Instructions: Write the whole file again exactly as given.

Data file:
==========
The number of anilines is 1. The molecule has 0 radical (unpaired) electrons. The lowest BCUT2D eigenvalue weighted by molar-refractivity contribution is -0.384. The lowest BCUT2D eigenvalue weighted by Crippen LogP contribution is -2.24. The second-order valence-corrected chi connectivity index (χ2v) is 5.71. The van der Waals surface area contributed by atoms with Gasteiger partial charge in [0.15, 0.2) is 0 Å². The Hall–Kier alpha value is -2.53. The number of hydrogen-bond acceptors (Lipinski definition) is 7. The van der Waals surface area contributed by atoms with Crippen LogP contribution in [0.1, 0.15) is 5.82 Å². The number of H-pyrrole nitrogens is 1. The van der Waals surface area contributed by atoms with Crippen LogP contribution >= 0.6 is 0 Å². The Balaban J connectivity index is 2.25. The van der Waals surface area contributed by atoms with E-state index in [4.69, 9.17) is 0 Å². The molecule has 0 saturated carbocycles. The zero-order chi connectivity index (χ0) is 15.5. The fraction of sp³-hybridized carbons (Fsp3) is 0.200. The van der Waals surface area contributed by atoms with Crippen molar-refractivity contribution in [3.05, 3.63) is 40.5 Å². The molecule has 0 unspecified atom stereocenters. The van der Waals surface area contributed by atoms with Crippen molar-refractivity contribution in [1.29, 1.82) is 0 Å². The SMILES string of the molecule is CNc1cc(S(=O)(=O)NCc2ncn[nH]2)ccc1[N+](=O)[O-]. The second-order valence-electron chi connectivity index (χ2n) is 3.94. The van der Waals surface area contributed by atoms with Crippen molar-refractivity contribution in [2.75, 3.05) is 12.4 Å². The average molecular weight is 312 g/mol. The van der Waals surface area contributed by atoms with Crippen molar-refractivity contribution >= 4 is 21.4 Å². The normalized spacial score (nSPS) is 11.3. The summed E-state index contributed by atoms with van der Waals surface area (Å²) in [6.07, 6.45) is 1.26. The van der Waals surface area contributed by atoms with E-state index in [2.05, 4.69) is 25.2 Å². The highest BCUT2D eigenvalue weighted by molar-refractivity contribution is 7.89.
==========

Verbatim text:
The number of anilines is 1. The molecule has 0 radical (unpaired) electrons. The lowest BCUT2D eigenvalue weighted by molar-refractivity contribution is -0.384. The lowest BCUT2D eigenvalue weighted by Crippen LogP contribution is -2.24. The second-order valence-corrected chi connectivity index (χ2v) is 5.71. The van der Waals surface area contributed by atoms with Gasteiger partial charge in [0.15, 0.2) is 0 Å². The Hall–Kier alpha value is -2.53. The number of hydrogen-bond acceptors (Lipinski definition) is 7. The van der Waals surface area contributed by atoms with Crippen LogP contribution in [0.1, 0.15) is 5.82 Å². The number of H-pyrrole nitrogens is 1. The van der Waals surface area contributed by atoms with Crippen LogP contribution >= 0.6 is 0 Å². The Balaban J connectivity index is 2.25. The van der Waals surface area contributed by atoms with E-state index in [4.69, 9.17) is 0 Å². The molecule has 0 saturated carbocycles. The zero-order chi connectivity index (χ0) is 15.5. The fraction of sp³-hybridized carbons (Fsp3) is 0.200. The van der Waals surface area contributed by atoms with Crippen molar-refractivity contribution in [3.05, 3.63) is 40.5 Å². The molecule has 0 unspecified atom stereocenters. The van der Waals surface area contributed by atoms with Crippen molar-refractivity contribution in [1.29, 1.82) is 0 Å². The SMILES string of the molecule is CNc1cc(S(=O)(=O)NCc2ncn[nH]2)ccc1[N+](=O)[O-]. The second-order valence-electron chi connectivity index (χ2n) is 3.94. The van der Waals surface area contributed by atoms with Crippen molar-refractivity contribution in [2.75, 3.05) is 12.4 Å². The average molecular weight is 312 g/mol. The van der Waals surface area contributed by atoms with Crippen molar-refractivity contribution >= 4 is 21.4 Å². The normalized spacial score (nSPS) is 11.3. The summed E-state index contributed by atoms with van der Waals surface area (Å²) in [6.07, 6.45) is 1.26. The van der Waals surface area contributed by atoms with E-state index in [2.05, 4.69) is 25.2 Å². The highest BCUT2D eigenvalue weighted by molar-refractivity contribution is 7.89.